August 21, 2003
THE PEOPLE OF THE STATE OF ILLINOIS, APPELLANT,
BERNARD BUNCH, APPELLEE.
The opinion of the court was delivered by: Justice Fitzgerald
Docket No. 93472-Agenda 5-November 2002.
Following a bench trial in the circuit court of Cook County, defendant Bernard Bunch was convicted of possession of a controlled substance and sentenced to a four-year term of imprisonment. The appellate court determined that the trial court erred in denying defendant's motion to quash arrest and suppress evidence and reversed defendant's conviction. 327 Ill. App. 3d 979. We allowed the State's petition for leave to appeal (see 177 Ill. 2d R. 315) and now affirm.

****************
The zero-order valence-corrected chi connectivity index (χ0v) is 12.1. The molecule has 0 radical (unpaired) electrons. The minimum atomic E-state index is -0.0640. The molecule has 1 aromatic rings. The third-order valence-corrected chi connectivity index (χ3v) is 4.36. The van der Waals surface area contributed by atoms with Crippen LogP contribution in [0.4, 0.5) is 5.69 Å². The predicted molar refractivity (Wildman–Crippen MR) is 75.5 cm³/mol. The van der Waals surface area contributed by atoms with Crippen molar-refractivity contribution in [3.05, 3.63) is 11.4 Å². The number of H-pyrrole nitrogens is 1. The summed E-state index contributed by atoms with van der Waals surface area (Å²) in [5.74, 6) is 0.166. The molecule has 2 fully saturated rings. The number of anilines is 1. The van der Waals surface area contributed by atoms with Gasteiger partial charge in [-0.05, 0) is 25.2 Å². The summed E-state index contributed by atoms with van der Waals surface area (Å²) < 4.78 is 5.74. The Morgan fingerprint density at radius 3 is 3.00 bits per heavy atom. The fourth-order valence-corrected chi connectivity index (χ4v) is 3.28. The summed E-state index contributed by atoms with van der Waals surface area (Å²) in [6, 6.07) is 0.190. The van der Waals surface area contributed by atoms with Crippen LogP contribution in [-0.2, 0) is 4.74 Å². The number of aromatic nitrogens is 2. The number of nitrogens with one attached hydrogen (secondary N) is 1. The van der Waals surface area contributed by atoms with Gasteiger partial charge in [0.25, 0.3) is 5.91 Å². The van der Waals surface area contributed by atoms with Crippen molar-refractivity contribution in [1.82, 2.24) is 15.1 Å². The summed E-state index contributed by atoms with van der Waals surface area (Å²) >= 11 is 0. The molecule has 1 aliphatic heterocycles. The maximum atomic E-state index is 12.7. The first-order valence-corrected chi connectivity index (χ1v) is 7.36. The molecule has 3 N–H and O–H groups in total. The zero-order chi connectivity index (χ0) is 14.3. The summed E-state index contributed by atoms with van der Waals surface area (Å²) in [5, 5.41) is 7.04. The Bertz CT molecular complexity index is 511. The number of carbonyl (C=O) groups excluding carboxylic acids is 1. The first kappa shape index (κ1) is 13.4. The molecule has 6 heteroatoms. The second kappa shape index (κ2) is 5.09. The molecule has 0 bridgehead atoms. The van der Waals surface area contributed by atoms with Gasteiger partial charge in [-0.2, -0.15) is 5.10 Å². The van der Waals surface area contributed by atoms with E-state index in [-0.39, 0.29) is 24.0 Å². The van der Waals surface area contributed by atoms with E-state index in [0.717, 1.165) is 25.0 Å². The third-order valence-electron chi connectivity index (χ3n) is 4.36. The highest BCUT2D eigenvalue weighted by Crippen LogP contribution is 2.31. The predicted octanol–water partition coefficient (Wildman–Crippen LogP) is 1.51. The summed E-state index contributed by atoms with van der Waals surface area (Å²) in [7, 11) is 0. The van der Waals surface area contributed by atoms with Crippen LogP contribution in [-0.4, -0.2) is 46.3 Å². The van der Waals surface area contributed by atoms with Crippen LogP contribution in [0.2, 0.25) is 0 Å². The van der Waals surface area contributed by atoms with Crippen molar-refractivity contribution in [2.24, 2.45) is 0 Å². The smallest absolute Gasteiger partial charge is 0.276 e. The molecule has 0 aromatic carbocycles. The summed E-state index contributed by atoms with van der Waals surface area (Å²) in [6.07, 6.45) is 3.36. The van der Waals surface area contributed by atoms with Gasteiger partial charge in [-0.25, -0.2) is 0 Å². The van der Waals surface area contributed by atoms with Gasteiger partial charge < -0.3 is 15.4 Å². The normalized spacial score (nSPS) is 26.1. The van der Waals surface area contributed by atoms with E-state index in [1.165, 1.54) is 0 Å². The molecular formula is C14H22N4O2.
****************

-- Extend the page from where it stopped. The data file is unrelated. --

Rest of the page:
Defendant's motion to quash arrest and suppress evidence proceeded simultaneously with his trial. Officer Lukensmeyer testified that at 1:10 a.m. on February 1, 2000, he was working alone in a marked police vehicle in the area of 35th Street and Wentworth Avenue in Chicago. He observed a 1990 Pontiac, which was proceeding westbound on 35th Street, slow down and come to a brief stop. Lukensmeyer did not see the car's brake lights activate. As the Pontiac continued on its way, Lukensmeyer shined his MARS lights, his take-down lights, and his bright headlights onto the rear of the car. Lukensmeyer testified that he saw the driver lean forward twice toward the dashboard before the driver pulled the vehicle over and stopped. One other person was in the car, defendant, who was in the front passenger seat. Lukensmeyer approached the vehicle on the driver's side and commanded to both, "Don't move." Lukensmeyer then asked the driver for his license. When the driver could not provide a license, Lukensmeyer asked him to step out of the vehicle and placed him under arrest. He handcuffed the driver and walked him to the rear of the car.